Twenty-first street to city boundary; corner Twenty-sixth and Powell streets,
No. 42 Hawthorne avenue to East Stark; East Tenth to Willamette River;
122 Grand avenue.
No. 43 Hawthorne avenue to Eas; Stark and Base Line road; East Tenth .to
East Thirtieth street; tent, northeast corner East Eighteenth and East Morri
No. 44 .Hawthorne avenue to Base Line road; East Thirtieth to city boun
dary: 996 H Belmont street.
No. 45 East Stark to East Ankeny; East Twelfth to Willamette River; 71
No. 46 East Ankeny to East GUsan; East Twelfth to Willamette Riverj
3S3 East Burnslde street.
No. 47 Base Line Road to East Gllsan and Sandy road; East Twelfth to city
boundary: tent, northeast corner East Eighteenth and East Ash streets.
No. 4S East Gllsan and Sandy road to Halsey street; Sandy road to Wil
lamette; 375 Holladay avenue.
No. 49 Halsey street to Hancock street; East-Fourteenth street to Willam
ette: 341 Williams avenue.
No. 50 Hancock street and Willamette River to Fremont street; Goldsmith
and AlMna avenue to Willamette River; '528 Mississippi avenue.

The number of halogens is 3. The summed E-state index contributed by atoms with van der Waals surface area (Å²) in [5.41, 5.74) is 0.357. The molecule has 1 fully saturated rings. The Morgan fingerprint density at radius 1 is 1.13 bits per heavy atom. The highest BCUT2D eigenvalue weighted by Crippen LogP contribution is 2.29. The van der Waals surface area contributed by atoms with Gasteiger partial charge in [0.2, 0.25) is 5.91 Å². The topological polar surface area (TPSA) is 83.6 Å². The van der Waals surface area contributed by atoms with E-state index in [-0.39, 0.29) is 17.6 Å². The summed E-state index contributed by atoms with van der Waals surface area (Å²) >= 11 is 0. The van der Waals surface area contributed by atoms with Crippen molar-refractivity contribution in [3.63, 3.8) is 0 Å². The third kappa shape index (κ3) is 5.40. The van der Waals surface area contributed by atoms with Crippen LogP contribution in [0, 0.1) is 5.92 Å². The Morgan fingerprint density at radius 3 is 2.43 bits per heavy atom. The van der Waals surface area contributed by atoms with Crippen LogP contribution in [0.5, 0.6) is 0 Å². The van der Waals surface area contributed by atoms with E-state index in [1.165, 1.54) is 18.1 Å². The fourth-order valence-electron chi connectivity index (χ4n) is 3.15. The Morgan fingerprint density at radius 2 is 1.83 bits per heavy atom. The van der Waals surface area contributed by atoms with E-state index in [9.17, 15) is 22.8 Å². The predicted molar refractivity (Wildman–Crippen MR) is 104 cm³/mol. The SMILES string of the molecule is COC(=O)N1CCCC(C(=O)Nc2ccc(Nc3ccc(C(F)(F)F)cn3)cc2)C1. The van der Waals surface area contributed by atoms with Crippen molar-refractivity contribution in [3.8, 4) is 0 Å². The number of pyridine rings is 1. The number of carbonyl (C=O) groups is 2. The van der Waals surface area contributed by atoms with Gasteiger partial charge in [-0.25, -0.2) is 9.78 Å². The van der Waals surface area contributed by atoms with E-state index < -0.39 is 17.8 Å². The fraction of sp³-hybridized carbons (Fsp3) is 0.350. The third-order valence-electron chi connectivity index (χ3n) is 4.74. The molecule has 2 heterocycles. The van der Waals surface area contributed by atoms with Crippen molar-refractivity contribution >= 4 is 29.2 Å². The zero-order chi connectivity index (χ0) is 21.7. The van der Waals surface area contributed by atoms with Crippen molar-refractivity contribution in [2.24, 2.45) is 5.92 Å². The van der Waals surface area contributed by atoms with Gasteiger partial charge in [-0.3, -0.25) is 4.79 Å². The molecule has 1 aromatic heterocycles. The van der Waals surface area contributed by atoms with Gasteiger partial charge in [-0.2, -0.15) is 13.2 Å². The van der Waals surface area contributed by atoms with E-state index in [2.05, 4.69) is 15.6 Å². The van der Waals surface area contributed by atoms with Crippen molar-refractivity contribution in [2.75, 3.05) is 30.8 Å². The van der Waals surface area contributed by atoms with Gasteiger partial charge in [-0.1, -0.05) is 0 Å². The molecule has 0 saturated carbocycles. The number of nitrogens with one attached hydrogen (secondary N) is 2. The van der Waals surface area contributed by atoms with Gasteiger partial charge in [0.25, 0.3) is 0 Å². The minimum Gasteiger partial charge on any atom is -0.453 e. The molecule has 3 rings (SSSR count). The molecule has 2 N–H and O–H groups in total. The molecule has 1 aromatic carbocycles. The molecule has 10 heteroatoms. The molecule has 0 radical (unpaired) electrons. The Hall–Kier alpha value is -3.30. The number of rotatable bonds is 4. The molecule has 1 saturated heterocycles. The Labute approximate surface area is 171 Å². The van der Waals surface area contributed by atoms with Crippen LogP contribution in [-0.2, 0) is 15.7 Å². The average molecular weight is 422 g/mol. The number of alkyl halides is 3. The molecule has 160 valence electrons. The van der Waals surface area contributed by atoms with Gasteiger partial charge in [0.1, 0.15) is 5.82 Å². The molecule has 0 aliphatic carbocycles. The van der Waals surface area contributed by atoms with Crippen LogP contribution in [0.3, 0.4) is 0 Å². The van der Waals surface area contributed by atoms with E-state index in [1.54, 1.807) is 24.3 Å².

No. 51 Hancock to Fremont street; Vancouver avenue to Albina avenue and
Goldsmith; 154 Russell street.
No. 52 Hancock to Fremont street; Vancouver avenue to Union avenue; 253
No. 53 Halsey and Hancock streets to Fremont street and County, road;
Union avenue and East Fourteenth street to city boundary; 41S Union avenue
No. 54 Fremont street to Kllllngsworth avenue; Vancouver avenue to Wil
lamette: hose house, 859 Mississippi avenue.
No. 55 Fremont street to Kllllngsworth avenue; Vancouver avenue to Sec
tion line (between sections 23 and 24); S51 Williams avenue.
No. 56 (Woodlawn) Fremont etreet and Kllllngsworth avenue to city boun
dary: Vancouver road and Section line to city boundary; corner Eighth and
Dekum avenue. Woodlawn.
No. 57 Kllllngsworth avenue and Willamette River to city boundary: Van
couver road to center line of seetlons S, 17 and 5; Peninsular Rail. Peninsular
No. 5S (Portsmouth) Willamette River to city boundary line: center line
sections 8, 17 and 4 to McKenna avenue; Reynolds' store, Portsmouth Station.
POLLING PLACES OUTSIDE PORTLAND.
No. 69 (St. Johns), schoolbouse.
No. 60 (Columbia), schoolhouse.
No. 61 (Mount Tabor), W. O. W. Hall, West avenue and Base Line road.
No. 62 (South Mount Tabor), schoolbouse. ' '
No. 63 (Woodstock), band hall.
No. 64 (Lents).
No. 65 (Kllgaver).
No. 66 (Montavllla). Oddfellows' HalL - ... ..
No. 67 (Russellvllie), Postotfice building. '' -t . - j
No. OS (Rockwood), public hall.
No. 69 (Falrvlew). public hall.